Jax’s mouth fell open. He couldn’t believe this was happening. They hadn’t even started yet and the damn Mexican was already causing trouble.
“What if we just turned around and went the other way?” Robert asked.
Jax steamed with anger. He was losing control of the group just because of one jerk. “Go ahead, smart-ass. The woods go on forever, can you?”
"I'm going this way. According to the stars this is north." He abruptly turned and started back the way they had come.
Jax had set his booby-traps in the other direction. In a last ditch effort he said, “Are you guys sure you want to follow that . . . that Mexican?”
The pledges stopped. Robert spun around on his heels. “Your actions give you away, Jax. What’s wrong? You got some stupid traps or something set up the other way?”
“Go to hell, Robert. No matter what you do, you’ll never get into this frat house.”
Robert turned to the other pledges, “You guys keep going that direction. I’m positive it’s the trail back to the road. Look, you can see the broken branches where we passed. Just keep straight on that line, you’ll make it.”
“What about you?” they asked.
“I’ve got some unfinished business here. Jax and I need to have a little talk.”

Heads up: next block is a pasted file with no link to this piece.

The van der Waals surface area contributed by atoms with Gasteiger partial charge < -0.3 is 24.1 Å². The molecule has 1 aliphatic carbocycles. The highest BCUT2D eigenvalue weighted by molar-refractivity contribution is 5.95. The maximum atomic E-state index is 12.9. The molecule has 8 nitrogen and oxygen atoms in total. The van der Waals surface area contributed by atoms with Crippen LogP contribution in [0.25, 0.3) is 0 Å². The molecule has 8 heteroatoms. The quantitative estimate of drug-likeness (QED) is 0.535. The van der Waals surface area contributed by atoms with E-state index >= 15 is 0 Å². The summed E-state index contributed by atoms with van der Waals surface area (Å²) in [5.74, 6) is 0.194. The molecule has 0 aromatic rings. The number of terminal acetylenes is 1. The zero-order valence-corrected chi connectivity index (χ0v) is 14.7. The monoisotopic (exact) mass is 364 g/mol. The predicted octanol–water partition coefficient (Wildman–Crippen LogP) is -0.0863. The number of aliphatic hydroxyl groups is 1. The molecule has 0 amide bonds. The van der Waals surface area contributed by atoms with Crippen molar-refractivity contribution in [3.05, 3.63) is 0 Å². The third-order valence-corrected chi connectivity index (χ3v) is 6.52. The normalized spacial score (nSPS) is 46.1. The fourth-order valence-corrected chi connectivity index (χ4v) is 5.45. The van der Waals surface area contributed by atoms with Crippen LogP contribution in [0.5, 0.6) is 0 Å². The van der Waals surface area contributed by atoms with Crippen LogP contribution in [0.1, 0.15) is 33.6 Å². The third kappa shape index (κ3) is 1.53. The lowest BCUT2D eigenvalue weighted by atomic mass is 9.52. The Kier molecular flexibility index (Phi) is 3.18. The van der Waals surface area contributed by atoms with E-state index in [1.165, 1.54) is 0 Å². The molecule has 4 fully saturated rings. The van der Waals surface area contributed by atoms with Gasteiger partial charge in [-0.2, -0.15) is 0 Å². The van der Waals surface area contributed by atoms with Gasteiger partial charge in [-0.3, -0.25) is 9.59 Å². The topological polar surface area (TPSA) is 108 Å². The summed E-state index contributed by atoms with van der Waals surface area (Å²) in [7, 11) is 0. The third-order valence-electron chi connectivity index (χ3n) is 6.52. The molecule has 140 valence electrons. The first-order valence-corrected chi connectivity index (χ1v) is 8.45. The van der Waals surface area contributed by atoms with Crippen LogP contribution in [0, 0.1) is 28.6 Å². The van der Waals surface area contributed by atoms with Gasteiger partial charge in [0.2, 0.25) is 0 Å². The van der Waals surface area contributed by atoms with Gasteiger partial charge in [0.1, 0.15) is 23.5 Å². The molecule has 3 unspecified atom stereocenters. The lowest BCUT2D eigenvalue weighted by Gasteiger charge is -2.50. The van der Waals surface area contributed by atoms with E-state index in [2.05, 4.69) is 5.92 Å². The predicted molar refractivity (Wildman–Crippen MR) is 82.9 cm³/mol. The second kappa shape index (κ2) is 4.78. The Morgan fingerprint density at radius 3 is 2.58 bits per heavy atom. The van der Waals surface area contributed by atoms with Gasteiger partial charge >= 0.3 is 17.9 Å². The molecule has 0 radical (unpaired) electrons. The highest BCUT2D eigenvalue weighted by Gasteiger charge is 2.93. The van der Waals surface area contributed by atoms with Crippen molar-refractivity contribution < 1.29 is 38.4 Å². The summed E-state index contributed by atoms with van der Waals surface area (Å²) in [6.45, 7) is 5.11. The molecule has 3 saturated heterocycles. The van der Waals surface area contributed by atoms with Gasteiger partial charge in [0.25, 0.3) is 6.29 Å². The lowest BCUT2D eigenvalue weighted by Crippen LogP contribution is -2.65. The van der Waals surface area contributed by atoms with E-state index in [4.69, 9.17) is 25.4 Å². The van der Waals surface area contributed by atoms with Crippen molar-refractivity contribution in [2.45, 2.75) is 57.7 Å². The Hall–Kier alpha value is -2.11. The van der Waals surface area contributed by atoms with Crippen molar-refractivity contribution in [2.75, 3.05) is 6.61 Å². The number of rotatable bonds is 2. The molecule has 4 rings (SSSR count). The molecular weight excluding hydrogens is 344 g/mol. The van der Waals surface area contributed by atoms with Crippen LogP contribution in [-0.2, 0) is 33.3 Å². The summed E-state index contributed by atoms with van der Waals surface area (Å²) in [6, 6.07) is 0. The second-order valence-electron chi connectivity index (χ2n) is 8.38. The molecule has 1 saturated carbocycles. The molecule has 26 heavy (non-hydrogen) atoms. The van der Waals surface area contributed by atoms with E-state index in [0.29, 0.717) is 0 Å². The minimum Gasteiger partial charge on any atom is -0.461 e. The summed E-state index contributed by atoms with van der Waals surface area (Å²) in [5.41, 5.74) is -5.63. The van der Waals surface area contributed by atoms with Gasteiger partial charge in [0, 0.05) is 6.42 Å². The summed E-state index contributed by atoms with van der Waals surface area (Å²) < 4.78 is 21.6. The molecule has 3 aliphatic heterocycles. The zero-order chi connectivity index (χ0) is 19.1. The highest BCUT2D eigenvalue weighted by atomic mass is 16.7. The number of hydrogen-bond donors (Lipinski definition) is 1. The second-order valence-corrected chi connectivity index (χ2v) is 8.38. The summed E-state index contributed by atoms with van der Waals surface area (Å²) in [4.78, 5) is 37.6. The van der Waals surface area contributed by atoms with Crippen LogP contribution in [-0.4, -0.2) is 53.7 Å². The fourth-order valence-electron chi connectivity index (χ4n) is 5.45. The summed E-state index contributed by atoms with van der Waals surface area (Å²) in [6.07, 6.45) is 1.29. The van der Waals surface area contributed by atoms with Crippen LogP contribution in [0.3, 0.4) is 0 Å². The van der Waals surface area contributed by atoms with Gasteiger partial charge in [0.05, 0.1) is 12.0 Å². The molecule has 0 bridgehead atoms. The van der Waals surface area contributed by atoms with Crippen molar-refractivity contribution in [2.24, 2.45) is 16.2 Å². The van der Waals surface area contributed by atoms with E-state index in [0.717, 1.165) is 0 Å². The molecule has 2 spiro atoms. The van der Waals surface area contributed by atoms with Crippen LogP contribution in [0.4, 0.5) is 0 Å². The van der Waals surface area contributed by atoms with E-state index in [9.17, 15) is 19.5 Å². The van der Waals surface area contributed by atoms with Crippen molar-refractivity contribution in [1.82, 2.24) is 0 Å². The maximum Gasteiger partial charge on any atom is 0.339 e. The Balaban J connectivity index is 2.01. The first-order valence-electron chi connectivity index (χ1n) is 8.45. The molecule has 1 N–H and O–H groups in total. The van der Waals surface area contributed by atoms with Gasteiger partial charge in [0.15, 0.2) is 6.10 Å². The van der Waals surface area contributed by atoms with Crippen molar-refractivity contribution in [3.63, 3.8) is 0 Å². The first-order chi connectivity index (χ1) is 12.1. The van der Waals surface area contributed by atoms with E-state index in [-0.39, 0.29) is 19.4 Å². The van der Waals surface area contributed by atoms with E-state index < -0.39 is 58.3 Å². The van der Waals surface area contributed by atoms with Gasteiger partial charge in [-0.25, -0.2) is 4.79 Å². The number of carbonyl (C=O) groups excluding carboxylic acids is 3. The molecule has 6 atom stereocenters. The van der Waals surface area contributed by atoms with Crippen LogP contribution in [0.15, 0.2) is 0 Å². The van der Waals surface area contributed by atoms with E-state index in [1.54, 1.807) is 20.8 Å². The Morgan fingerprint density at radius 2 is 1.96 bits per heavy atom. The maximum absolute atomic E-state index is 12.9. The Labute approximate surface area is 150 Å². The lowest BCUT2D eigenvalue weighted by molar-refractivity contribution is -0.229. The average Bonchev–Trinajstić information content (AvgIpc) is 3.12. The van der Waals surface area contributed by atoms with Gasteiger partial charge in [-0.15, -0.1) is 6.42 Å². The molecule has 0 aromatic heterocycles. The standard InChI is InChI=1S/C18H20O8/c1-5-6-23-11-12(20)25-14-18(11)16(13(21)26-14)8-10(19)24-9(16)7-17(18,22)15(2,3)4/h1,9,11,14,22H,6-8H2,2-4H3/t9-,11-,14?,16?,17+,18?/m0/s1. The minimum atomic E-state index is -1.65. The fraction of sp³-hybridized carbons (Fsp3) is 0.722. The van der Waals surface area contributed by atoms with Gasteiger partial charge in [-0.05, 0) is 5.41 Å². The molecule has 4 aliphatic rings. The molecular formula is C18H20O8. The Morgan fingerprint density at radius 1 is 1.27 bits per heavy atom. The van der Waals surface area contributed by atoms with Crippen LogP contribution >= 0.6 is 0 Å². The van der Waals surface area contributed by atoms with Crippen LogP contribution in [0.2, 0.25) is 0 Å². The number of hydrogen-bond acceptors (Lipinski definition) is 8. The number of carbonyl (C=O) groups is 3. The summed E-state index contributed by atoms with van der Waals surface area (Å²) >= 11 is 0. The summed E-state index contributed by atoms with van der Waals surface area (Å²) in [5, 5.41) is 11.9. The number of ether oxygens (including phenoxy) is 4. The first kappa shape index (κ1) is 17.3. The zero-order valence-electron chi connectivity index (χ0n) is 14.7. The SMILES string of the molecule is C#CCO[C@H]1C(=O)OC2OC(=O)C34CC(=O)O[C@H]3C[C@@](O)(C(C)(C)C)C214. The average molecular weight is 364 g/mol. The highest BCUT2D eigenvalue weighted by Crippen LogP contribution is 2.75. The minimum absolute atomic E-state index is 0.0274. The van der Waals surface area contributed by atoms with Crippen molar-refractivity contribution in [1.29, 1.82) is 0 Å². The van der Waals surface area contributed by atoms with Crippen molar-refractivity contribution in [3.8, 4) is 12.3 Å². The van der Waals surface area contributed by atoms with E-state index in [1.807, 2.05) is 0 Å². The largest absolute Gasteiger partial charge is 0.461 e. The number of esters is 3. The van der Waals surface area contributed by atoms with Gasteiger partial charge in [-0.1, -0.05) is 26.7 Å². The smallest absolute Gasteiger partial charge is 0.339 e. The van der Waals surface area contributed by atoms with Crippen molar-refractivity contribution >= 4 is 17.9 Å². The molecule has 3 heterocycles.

The other two shrugged and headed back toward the highway.
Robert approached Jax.
“So what duya think you’re gonna do, poor boy? I’ll smash you like a cockroach, you little twerp.”
Jax picked up a dead branch, he came at Robert swinging it like a baseball bat.
Robert stood still--smiled.
Jax’s eyes shone with glee as he swung the branch down on his unmoving opponent. With unnatural speed, Robert ducked out of the way, and moved in behind Jax.
Jax spun around, a startled look on his face. Robert stood as before, his arms folded across his chest. He made no attempt to defend himself.
Jax came at him again, faked a high side-swing, and then arched his blow low, hoping to catch Robert off guard.
With that strange speed, Robert easily moved out of the way.
“Hey, what gives, asshole?” He threw the branch at Robert, who easily caught it in mid-air with one hand and then dropped it casually to the ground.
“Do you know what a nagual is?” asked Robert.